He agreed instantly, signed on, and …. well, the rest is history.1
The Clearwater sailed up and down that river again and again despite severe opposition from the Right Wing. Who fought the Clearwater and who fought every effort to stop the cleanup.
It took years, but the Clearwater did its job and you can now catch a live striper in the Hudson after decades of that being impossible. You will still likely get cancer if you eat too many of them, but that’s a start.
Arlo Guthrie Falls Through The Ice Because Of Global Warming
So, it seems that Arlo Guthrie was hauling firewood or something with his tractor out at his place in western Mass, and he took the usual shortcut across the pond. The pond was too deep for the tractor to drive in unless, of course, it was frozen, as it always was in mid January. And, as Arlo drove his tractor across the pond, in mid January, the ice gave way bit by bit, in stages, and his tractor went in. Somewhat comically, or so he tells it.
Arlo blamed that event on anthropogenic global warming.
So, a couple of years after that happened, when I asked him to write an article for the “Global Warming Special Edition” of a monthly newspaper I was editing, that was the story he contributed.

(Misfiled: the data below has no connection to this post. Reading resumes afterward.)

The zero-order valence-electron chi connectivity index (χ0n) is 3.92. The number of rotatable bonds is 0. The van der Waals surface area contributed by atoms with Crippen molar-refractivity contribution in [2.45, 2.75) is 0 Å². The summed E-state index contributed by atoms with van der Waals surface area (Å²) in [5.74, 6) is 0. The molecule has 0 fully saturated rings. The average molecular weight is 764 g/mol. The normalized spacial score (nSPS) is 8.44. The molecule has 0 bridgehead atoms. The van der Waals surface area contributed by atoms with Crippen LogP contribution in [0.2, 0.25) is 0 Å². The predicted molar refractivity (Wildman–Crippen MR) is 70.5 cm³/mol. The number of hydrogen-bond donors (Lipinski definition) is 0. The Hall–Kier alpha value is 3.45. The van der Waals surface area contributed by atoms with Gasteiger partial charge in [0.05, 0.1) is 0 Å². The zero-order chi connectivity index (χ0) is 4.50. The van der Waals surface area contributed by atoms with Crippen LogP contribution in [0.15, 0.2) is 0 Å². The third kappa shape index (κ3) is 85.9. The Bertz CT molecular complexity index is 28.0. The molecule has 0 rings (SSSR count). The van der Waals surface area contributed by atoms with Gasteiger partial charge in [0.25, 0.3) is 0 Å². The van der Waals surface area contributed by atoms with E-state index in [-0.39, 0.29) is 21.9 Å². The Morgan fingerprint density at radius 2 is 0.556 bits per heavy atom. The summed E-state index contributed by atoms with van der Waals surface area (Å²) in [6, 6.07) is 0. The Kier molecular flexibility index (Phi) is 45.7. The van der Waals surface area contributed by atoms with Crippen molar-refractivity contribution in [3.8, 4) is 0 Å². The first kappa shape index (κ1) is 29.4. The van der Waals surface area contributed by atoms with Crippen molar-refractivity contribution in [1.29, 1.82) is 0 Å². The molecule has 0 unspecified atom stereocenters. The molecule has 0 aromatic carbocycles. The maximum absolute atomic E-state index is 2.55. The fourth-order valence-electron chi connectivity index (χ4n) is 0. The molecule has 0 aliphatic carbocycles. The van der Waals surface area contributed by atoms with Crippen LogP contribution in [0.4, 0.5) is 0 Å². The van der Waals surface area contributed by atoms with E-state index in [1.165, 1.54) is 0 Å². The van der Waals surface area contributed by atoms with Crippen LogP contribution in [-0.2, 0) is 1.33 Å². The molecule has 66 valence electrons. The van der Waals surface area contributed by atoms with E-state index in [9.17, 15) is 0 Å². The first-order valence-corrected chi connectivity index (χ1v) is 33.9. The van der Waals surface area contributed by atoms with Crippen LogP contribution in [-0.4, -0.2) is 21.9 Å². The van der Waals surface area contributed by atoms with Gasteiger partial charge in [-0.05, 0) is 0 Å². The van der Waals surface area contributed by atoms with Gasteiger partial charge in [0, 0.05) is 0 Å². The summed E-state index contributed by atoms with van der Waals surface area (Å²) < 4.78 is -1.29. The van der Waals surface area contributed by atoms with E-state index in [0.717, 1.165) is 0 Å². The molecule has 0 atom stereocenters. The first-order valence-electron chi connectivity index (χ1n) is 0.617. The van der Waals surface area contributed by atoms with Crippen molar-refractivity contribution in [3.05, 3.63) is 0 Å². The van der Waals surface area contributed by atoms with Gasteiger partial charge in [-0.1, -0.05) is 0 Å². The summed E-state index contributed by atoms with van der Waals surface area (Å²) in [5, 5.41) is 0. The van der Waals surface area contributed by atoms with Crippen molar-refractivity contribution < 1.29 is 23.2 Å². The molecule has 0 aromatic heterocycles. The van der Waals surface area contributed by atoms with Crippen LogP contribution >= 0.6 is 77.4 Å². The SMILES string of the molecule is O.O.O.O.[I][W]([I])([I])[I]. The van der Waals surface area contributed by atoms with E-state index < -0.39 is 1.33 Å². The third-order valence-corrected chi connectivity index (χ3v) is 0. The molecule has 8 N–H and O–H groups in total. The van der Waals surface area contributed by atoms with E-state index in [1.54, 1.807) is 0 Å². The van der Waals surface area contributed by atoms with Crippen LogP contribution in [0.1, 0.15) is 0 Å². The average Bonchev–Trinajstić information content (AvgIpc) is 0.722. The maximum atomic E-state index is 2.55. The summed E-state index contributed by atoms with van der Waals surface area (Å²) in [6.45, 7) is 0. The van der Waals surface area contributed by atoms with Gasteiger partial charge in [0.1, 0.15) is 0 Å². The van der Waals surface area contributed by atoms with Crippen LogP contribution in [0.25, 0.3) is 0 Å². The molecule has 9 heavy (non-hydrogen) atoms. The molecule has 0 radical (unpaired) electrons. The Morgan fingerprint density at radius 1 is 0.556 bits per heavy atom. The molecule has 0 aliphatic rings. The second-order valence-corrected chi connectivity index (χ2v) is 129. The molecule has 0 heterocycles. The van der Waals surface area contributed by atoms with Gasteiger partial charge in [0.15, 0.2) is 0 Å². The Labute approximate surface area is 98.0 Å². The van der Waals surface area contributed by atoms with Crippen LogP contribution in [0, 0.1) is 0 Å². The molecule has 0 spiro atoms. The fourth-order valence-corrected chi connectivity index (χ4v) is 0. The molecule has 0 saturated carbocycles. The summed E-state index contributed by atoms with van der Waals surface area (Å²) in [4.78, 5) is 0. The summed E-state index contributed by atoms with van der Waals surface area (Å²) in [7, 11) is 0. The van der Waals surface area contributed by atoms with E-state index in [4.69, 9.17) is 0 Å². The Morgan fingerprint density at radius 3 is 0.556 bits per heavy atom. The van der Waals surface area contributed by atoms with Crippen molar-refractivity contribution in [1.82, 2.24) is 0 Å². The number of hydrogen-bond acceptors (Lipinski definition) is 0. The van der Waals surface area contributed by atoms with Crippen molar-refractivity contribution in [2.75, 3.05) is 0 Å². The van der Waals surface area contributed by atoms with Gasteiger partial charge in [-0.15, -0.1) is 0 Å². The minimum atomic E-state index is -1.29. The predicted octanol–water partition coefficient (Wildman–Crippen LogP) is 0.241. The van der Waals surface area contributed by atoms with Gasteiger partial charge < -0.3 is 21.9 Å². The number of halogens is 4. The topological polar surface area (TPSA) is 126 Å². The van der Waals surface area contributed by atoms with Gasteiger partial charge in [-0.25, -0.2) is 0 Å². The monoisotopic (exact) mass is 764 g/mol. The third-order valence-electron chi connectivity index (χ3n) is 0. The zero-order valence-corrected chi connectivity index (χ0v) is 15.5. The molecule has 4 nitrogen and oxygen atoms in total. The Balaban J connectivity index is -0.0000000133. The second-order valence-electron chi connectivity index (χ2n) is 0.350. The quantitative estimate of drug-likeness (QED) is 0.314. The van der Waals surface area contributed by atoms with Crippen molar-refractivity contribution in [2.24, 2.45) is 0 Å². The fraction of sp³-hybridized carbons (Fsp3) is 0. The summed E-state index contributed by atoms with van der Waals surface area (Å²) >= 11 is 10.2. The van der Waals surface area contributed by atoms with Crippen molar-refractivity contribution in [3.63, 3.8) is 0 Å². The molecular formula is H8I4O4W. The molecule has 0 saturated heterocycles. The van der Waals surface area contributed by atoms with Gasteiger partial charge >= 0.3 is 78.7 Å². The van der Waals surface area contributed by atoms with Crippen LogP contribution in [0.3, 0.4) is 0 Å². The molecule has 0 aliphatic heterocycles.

In the same issue, I wrote a lengthy story about global warming, explaining why we thought global warming was happening, making the then-confused (in the public’s mind) distinction between the “ozone hole” and global warming, and so on. That would have been back around 1991 or so, and I swear to you, there is almost nothing in that article, written for the general public, that I would need to change to day to keep it accurate.
Yes, ladies and gentleman, Arlo and me, and most climate scientists actually, knew about global warming back then, and even today, 20 years later, we are having a hard time convincing our friends in the right wing.
Because they’re morons or because they are paid off by industry. Take your pick. Either way, they’ve got a lame excuse.
You’d think they were getting paid enough by the health care industry to finally let the environment alone for a while.
Earth Day is I Told You So Day for a lot of us.
In the US, political parties have what is called a “platform” which is a list of assertions … “we want this” and “we want that” sort of assertions. The “platform” is made up, quaintly, of “planks” with each plank being about one issue. Like for my local Democratic Farm Labor party unit, one of our Planks a few years ago was to get the damn road fixed over at Devil’s Triangle, a particularly bad intersection down on Route 169. That’s a local plank, but if we go to a party event, and a gubernatorial candidate is answering questions, she or he is expected to know what the heck is being talked about if someone brings up “Devil’s Triangle.”
“… No, no, it’s not in the Caribbean. It’s in Maple Grove …. At the lights, on 169 …. you know, that place with all the traffic…”